Years ago, I posted this to my blog about fear, and my gender and how the combination of the two kept me from doing certain things. From running along secluded paths and avoiding being out alone at night.
I thought these things as I set out this evening for one of three runs I’ve been averaging each week, two of which are happening more and more in the evening after dinner has been consumed and Clara is off to bed for the night.
I thought about Boston, as I ran for the people who wouldn’t be able to run anymore. About the fear and the anger and the hurt so many experienced, at the end of what was supposed to be a huge achievement, a happy occasion for so many.
I ran while the sun was setting, and the mild, sunny day started to cool.
Fear is a funny thing, an annoying thing, a sobering thing.
I do my hill work at the early part of my run because it includes a lap around park area that’s not well lit, and would likely be dark at the end of my run. I stick mostly to well-lit, well travelled streets. My stair work is in a busy plaza and traffic is constant. When it gets too dark, I lower the volume on my head phones.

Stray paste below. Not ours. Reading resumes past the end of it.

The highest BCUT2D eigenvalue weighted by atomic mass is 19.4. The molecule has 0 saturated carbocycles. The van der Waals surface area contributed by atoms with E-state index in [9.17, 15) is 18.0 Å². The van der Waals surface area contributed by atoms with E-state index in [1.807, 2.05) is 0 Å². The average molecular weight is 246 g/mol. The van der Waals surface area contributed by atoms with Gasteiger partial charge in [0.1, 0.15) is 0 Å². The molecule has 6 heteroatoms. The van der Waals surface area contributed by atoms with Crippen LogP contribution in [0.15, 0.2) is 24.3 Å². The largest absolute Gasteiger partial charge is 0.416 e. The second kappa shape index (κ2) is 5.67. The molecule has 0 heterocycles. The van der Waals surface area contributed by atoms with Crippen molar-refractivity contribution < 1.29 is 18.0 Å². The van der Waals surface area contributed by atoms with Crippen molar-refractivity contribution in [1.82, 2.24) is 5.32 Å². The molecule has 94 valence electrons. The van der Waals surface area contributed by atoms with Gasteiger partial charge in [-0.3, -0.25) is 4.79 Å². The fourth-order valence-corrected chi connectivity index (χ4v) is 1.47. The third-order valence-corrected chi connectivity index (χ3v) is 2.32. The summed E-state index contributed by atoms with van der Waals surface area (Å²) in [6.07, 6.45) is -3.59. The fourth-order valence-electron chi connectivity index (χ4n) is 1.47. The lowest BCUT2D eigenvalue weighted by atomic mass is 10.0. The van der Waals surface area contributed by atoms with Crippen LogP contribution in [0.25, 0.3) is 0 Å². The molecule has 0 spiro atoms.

I’ve seen too many horror movies, read too many books on serial killers like Ted Bundy. I give parked vans a wide berth, would not, could not, bring myself to stop and help a injured man struggling to put a chair in a van with a cast on his arm. Hell no.
But sometimes, I still give mankind the benefit of the doubt. I want to get in just 3 or 4 or 5 more hills and I do the loop even though its darker than I like. A song comes on that I love as I turn up a darker street than normal and I can’t resist, the volume goes up, I’m suddenly oblivious to my surroundings.
I could worry, in light of the tragedy in Boston yesterday about the world that Clara is growing up in, the world that I’m spending more and more time alone in as I run through the night.
And then I don’t. Because there’s still safe roads to run on. There’s still more good people than bad. And there’s this, from Twitter today:
“Good to remind children: there’s more good than bad in this world- more light than darkness & that THEY can make more light #bostonmarathon” (@peterhreynolds).
I run so that Clara will run. I’ll be (mostly) smart about my safety so she’ll be smart. And I won’t be fearful, so she won’t either. And I’ll show her that there’s more good than bad in this world.
When the skies start to darken, I won’t run in fear. I’ll just run.